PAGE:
Poverty and collective action

This post is in relation to an discussion about inequality. I'm not all that interested in it other than to say that taxes are only a part of that issue. Many more things are driving the vast inequality in the US. So I just want to highlight this stuff about taxes in relation to the libertarian view of gov't and not inequality. The first two paragraphs I quote are from Penn Jillette and the third one is from the author Timothy Sandefur

It's amazing to me how many people think that voting to have the government give poor people money is compassion. Helping poor and suffering people is compassion. Voting for our government to use guns to give money to help poor and suffering people is immoral self-righteous bullying laziness.

People need to be fed, medicated, educated, clothed, and sheltered, and if we're compassionate we'll help them, but you get no moral credit for forcing other people to do what you think is right. There is great joy in helping people, but no joy in doing it at gunpoint.

Note also the typical fallacy that leftists always fall into: thinking that somehow government is morally superior or wiser than people, even though the government is made up of people. If it is true that people are selfish and short-sighted and “cannot be motivated” to address or mitigate serious problems—how can people be trusted to run other people’s lives?

To answer that question, in short, because the gov't can overcome the collective action problem by pulling together a large group's resources and doing the work that many don't do on their own. Its easy to think you can't do much to help the poor. And its true when you say "the poor" because that entails millions of people and the average person can't even begin to make a dent in the cause of helping that many people. Sure, we can help a few people here and there. And some do. But most can't and voting in order to make sure the collective revenue from taxes goes to help the poor is a more effective way to help.

Its not that the gov't is morally superior or wiser than people. As Timothy points out, the gov't is the people. Its that people on their own are limited in their ability to affect things. I guess you could argue that if gov't took less in taxes people would do more to help the poor. But if that's the case with the poor I wonder if he libertarians would argue that it could also be the case with every other thing the gov't spends money on, like public transportation and defense/security? If not, what is it about helping the poor that makes it different?

Friday, August 26, 2011

Should a pitcher be considered an MVP?

I don't feel like getting into the numbers yet. I just want to think about this theoretically for now. I had long held that pitchers shouldn't really be considered for the award of most valuable player. The standard logic behind that belief is that a pitcher only plays once every 5 days. While I don't find that argument to be as convincing as I used to, it still has some merit. But as with my other posts on this topic, it all depends on how you define value.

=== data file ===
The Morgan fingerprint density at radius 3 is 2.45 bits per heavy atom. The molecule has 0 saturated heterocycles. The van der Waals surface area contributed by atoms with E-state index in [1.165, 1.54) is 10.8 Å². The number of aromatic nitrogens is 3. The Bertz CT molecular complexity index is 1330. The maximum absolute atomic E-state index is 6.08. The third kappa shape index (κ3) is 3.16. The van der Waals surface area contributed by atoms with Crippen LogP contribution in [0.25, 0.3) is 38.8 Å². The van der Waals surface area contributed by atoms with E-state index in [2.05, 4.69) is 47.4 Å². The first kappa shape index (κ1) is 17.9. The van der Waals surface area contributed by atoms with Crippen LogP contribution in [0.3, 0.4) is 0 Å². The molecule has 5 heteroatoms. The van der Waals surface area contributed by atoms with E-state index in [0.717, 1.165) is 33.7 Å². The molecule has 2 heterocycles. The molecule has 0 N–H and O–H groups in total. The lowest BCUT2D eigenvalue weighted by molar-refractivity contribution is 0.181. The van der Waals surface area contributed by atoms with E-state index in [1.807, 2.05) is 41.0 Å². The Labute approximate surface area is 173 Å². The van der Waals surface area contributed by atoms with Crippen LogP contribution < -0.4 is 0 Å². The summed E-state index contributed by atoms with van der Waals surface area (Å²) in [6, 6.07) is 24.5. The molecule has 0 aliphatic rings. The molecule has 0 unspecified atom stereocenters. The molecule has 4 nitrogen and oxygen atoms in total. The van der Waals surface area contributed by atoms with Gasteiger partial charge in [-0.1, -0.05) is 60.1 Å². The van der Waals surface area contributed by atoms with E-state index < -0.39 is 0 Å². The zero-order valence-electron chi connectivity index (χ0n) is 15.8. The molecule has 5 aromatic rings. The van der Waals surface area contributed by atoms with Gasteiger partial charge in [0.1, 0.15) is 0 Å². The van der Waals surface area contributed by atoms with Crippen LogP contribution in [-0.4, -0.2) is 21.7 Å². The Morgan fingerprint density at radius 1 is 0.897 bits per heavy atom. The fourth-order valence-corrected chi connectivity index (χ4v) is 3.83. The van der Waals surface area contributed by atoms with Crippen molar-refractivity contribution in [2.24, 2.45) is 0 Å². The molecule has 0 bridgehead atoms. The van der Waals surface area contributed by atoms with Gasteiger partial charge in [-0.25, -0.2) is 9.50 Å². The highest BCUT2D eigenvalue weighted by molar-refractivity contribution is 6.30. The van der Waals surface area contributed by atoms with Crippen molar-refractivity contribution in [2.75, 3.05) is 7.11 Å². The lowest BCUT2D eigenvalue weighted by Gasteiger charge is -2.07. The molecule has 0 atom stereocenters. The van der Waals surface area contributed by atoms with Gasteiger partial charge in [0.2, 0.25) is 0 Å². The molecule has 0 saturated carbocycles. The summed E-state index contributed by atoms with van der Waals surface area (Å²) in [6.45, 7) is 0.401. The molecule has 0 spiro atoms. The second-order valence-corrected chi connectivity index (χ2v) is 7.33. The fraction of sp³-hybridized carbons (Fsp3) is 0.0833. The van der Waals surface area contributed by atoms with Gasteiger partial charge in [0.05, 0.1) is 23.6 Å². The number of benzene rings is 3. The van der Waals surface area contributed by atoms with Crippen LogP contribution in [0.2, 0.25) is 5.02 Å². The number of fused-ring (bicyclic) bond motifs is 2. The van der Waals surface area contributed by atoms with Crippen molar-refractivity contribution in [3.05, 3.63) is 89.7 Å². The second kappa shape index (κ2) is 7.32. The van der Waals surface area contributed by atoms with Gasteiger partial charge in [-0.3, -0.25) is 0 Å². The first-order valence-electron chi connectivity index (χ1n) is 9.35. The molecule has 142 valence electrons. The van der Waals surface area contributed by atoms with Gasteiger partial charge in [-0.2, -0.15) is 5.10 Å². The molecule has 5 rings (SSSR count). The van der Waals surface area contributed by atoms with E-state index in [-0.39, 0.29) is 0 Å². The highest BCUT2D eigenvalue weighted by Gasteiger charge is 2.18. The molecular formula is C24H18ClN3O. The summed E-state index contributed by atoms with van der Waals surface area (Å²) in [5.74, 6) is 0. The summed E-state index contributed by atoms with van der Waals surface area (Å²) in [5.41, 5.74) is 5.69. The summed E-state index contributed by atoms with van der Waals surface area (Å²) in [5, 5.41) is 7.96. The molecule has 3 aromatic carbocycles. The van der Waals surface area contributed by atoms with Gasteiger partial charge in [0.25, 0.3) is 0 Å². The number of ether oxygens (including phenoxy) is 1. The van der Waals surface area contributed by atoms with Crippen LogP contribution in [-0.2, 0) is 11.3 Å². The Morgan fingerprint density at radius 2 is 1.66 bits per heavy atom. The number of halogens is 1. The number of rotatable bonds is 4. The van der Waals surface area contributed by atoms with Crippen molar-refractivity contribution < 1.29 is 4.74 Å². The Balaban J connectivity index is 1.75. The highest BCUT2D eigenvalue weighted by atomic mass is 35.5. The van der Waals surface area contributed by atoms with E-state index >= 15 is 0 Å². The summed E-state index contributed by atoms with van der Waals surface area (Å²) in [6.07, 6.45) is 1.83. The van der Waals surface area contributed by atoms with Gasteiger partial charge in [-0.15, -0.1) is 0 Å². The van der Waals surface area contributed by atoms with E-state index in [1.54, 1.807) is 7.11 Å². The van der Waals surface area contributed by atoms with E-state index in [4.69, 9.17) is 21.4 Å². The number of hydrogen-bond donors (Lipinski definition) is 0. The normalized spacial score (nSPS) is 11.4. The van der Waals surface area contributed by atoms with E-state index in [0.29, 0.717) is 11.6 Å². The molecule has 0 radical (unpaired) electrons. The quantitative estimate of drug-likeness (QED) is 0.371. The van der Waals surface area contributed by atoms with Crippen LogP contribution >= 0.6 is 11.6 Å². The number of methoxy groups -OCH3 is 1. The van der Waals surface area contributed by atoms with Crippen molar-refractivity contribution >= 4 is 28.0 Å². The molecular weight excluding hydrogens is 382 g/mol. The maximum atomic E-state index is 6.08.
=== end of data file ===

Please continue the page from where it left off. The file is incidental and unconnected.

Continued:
A pretty standard measure of value is how many runs you create or save, and then how that compares to the rest of the league. If you compare pitchers and position players without taking into account how often they appear a game there shouldn't be many reasons to say a position player is more valuable to a pitcher. The one thing I think you could say for the position player is that he is not only helping add runs, but with his defense he is helping prevent runs. And he is probably preventing more runs with his defense than a pitcher is with his offense.

But a position player's defense is dependent on the pitcher's performance. If you are an outfielder for the Braves and you have to play defense behind Derek Lowe and Tim Hudson 60 times a year you probably aren't going to get as many opportunities to prevent runs as those outfielders playing behind pitchers who induce fewer ground balls, and vice versa for infielders who would get more opportunities with ground ball pitchers. So without accounting for the frequency of appearances in games, we can probably give the slightest of edges to the position players in terms of their total contribution to value.

But before I get to the value a pitcher is adding I want to stay of the position player. While its true that he has the chance to add value in nearly every game a team plays, its not the case that he actually adds much value in every game. Take Albert Pujols as an example. I like to use him because I think most would agree that he is one of the best and most valuable players in the game. That makes it easier to conceptualize. Pujols can go 0-4 and not do anything defensively that an average defender couldn't do. What value did he add? The only place I can think off is his effect on the other batters in the lineup. Maybe Lance Berkman and Matt Holiday got better pitches because of Pujols' presence and they created runs from those pitches. That's something. But it was still up to Berkman and Holiday to follow through. So I'd say on Pujols' worst days he is only adding a little value.

Now let's look at a pitcher. When someone like Roy Halladay or Justin Verlander pitch they are adding a lot of value. They don't allow a lot of HRs, they strike out a lot of batters, and they pitch a lot of innings. During that game they pitch they are the player most responsible for preventing runs. Since that is half the equation to winning I'd say they are adding a lot of value by not giving up as many runs as nearly every other pitcher in the league. On an average day someone like Pujols is helping create a run or two. During that same game someone like Verlander or Halladay is helping prevent probably another run or two, maybe more depending on what the averages are. Like Pujols' effect on other players, the top pitchers are affecting other pitchers when they pitch well. They are keeping the bullpen from pitching more innings, which has the effect of having your better pitcher on the hill longer and having your best relievers available when your other starters aren't pitching well.